May 19, 2019

Colorado Supreme Court: Court Abandons Corpus Delecti Doctrine in Favor of Trustworthiness Standard

The Colorado Supreme Court issued its opinion in People v. LaRosa on Monday, January 14, 2013.

Corpus Delicti Rule—Trustworthiness Standard—Due Process.

The Supreme Court abandoned the corpus delicti rule, which requires the prosecution to prove that a crime occurred using evidence other than a defendant’s confession. In its place, the Court articulated the trustworthiness standard, which requires the prosecution to present evidence that proves that a confession is trustworthy or reliable. To determine whether corroborating evidence proves the trustworthiness or reliability of a confession, the Court held that the trial court must find that corroboration exists from one or more of the following evidentiary sources: facts that corroborate facts contained in the confession; facts that establish the crime that corroborate facts contained in the confession; or facts under which the confession was made that show that the confession is trustworthy or reliable. Because the corpus delicti rule has been consistently applied for more than 100 years, the Court held that applying the trustworthiness standard here would violate LaRosa’s due process rights. Accordingly, the Court affirmed the court of appeals’ decision reversing LaRosa’s convictions under the corpus delicti rule.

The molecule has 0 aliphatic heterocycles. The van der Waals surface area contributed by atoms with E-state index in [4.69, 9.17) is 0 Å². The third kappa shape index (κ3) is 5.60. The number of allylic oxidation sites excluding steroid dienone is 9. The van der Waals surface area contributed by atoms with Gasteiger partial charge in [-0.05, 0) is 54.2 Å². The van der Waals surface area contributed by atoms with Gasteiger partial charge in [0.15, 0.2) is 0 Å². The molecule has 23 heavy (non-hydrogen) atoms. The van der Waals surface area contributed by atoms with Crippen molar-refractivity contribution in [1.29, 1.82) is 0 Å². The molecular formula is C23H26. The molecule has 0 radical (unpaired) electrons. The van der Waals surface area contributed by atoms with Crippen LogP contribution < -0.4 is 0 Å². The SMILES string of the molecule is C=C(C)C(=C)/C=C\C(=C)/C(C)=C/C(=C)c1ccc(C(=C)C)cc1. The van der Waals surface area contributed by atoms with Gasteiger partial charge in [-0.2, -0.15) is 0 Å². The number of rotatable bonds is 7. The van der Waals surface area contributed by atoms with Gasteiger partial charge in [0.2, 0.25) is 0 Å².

Summary and full case available here.

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